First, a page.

1. Different Types of Settings

    Settings play two important roles: to hold the stone in the ring and to enhance the stones presentation. There is a range of setting types and each type of setting enhances the stone in different ways. Prong / Claw Setting The prong setting, also called a claw setting, is the most desired gemstone setting and is often adopted for use in solitaire engagement rings. The diamond or gem is inserted in…Read More

  2. How Watches Work

    All watches can be classified as Mechanical or Quartz. Quartz watches are powered by a battery and work with a series of circuits. These circuits work to regulate the vibrations of the tiny piece of quartz crystal, which are used to mark off the passage of time. Quartz watches are less expensive than mechanical watches and are more accurate. Mechanical watches are powered by a mainspring and work …Read More

  3. How To Care For A Watch

    SERVICING A WATCH Like any other piece of machinery, all watches should be cleaned and serviced every 2 years to ensure that they are trouble-free. Even quartz watches should be cleaned as any small particle of dust or dirt can result in damage. At “tune-up time” batteries and seals should be replaced if necessary to prevent any risk of water or moisture penetration. The watch will be inspecte…Read More

  4. The Taylor-Burton

    Rough Weight: 240.80 cts. Cut Weight: 69:42 cts. Repolished Weight: 68.09 cts. Shape: Pear Color: F Clarity: IF Few diamonds have drawn as much attention as the stone that became known as the Taylor-Burton. The 240.80-ct. rough was unearthed in 1966 at South Africa’s Premier Mine and began its time in the limelight when buyer Harry Winston had it cleaved on television. In 1967, Winston sold the …Read More

  5. Want something, but you didn’t see it on the website?

    So, you’ve been browsing around and didn’t see quite what you were looking for on the website? Just because you don’t see it doesn’t mean we can’t get it for you! We work with several manufacturers and distributors and putting all of their products on this website would be near impossible. Just come on in and check out some of the catalogs we have (or you can check them out online if you…Read More

  6. External Watch Parts

    CRYSTAL: The transparent cover over the watch face is called the crystal. There are 3 types of crystals commonly found in watches: Acrylic crystal: An inexpensive plastic that allows shallow scratches to be buffed out. The least desirable and most inexpensive type of crystal. Mineral crystal: Composed of several elements such as barium and silicon that are heat-treated to create a hard transparent…Read More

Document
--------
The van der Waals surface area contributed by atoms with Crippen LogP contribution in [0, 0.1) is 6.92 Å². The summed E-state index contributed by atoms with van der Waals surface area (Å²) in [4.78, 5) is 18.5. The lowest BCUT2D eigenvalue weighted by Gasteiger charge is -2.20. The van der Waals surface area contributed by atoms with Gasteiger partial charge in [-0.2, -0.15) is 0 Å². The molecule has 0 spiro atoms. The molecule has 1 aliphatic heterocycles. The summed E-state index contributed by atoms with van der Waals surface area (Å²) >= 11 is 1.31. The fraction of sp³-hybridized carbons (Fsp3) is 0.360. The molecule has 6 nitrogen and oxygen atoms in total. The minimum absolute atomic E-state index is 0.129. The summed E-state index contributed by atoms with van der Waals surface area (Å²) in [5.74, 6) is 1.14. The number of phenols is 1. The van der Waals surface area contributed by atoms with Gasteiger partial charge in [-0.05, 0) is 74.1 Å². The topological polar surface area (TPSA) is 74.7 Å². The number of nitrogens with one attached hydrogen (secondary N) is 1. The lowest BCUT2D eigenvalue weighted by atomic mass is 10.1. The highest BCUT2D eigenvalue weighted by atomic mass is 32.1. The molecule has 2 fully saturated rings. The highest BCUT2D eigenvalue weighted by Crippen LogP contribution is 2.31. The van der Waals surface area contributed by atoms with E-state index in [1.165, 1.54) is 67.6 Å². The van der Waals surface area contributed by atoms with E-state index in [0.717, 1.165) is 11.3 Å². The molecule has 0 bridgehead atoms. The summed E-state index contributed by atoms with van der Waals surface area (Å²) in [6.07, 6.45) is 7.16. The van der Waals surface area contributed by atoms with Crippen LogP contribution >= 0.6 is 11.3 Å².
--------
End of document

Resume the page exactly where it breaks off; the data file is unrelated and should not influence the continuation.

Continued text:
7. Are Watches Really Waterproof?

    No. Most watches have some sort of water-resistance. There are a variety of ways to make a watch water-resistant. All such watches use rubber gaskets or “O” rings to seal the case back. A watch with a back that screws onto the case provides a higher degree of water resistance. A watch marked as water resistant without a depth indication is designed to withstand accidental splashes of water onl…Read More

  8. Swiss Watches

    What makes a Swiss Watch a fine watch? Swiss made watches, whether they are mechanical or quartz, are synonymous with exceptional quality. They enjoy a solid reputation throughout the world for superb craftsmanship, innovative design and prestige. Swiss watches are prized for their accuracy, reliability, water resistance and shock resistance. History of Swiss Watch Making Swiss watch making began …Read More

  9. Diamond Value at a Glance

    Diamond Formation Diamonds are more available and affordable today than at any other time in history. Almost anybody who wants a diamond can afford to own one. At the same time, while diamonds are relatively abundant, diamonds with high clarity and good color are still quite rare. Diamonds form under tremendous temperature and pressure. Then they’re brought to the earth’s surface in cataclysmi…Read More

  10. Birth of The Modern Diamond Industry

    Africa’s diamonds began in 1866 with the discovery of a 21.25-ct. rough diamond on a farm south of Kimberley, South Africa. There is evidence of other discoveries, some as early as 1854. But the “Eureka,” as it was called, was the first to be authenticated. After the Eureka, almost three years passed without major discoveries, and interest in diamond exploration faded. Then in 1869, the Star…Read More